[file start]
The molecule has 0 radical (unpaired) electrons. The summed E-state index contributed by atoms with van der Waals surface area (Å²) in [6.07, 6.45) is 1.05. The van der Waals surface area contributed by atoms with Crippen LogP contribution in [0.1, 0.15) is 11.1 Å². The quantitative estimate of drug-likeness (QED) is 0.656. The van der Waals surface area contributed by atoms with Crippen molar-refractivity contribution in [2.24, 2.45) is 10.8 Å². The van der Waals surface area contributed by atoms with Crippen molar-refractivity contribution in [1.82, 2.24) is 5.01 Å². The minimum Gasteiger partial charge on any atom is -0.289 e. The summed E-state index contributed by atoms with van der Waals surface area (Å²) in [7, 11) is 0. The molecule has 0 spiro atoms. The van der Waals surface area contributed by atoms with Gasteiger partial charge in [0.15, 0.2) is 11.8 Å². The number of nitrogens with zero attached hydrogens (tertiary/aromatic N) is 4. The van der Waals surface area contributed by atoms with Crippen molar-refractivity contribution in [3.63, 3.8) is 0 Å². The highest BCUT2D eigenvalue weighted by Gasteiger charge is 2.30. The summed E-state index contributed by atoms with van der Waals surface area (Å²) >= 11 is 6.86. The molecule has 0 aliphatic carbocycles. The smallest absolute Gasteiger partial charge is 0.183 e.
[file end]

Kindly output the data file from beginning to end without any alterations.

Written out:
The molecule has 0 radical (unpaired) electrons. The summed E-state index contributed by atoms with van der Waals surface area (Å²) in [6.07, 6.45) is 1.05. The van der Waals surface area contributed by atoms with Crippen LogP contribution in [0.1, 0.15) is 11.1 Å². The quantitative estimate of drug-likeness (QED) is 0.656. The van der Waals surface area contributed by atoms with Crippen molar-refractivity contribution in [2.24, 2.45) is 10.8 Å². The van der Waals surface area contributed by atoms with Crippen molar-refractivity contribution in [1.82, 2.24) is 5.01 Å². The minimum Gasteiger partial charge on any atom is -0.289 e. The summed E-state index contributed by atoms with van der Waals surface area (Å²) in [7, 11) is 0. The molecule has 0 spiro atoms. The van der Waals surface area contributed by atoms with Gasteiger partial charge in [0.15, 0.2) is 11.8 Å². The number of nitrogens with zero attached hydrogens (tertiary/aromatic N) is 4. The van der Waals surface area contributed by atoms with Crippen molar-refractivity contribution in [3.63, 3.8) is 0 Å². The highest BCUT2D eigenvalue weighted by Gasteiger charge is 2.30. The summed E-state index contributed by atoms with van der Waals surface area (Å²) >= 11 is 6.86. The molecule has 0 aliphatic carbocycles. The smallest absolute Gasteiger partial charge is 0.183 e.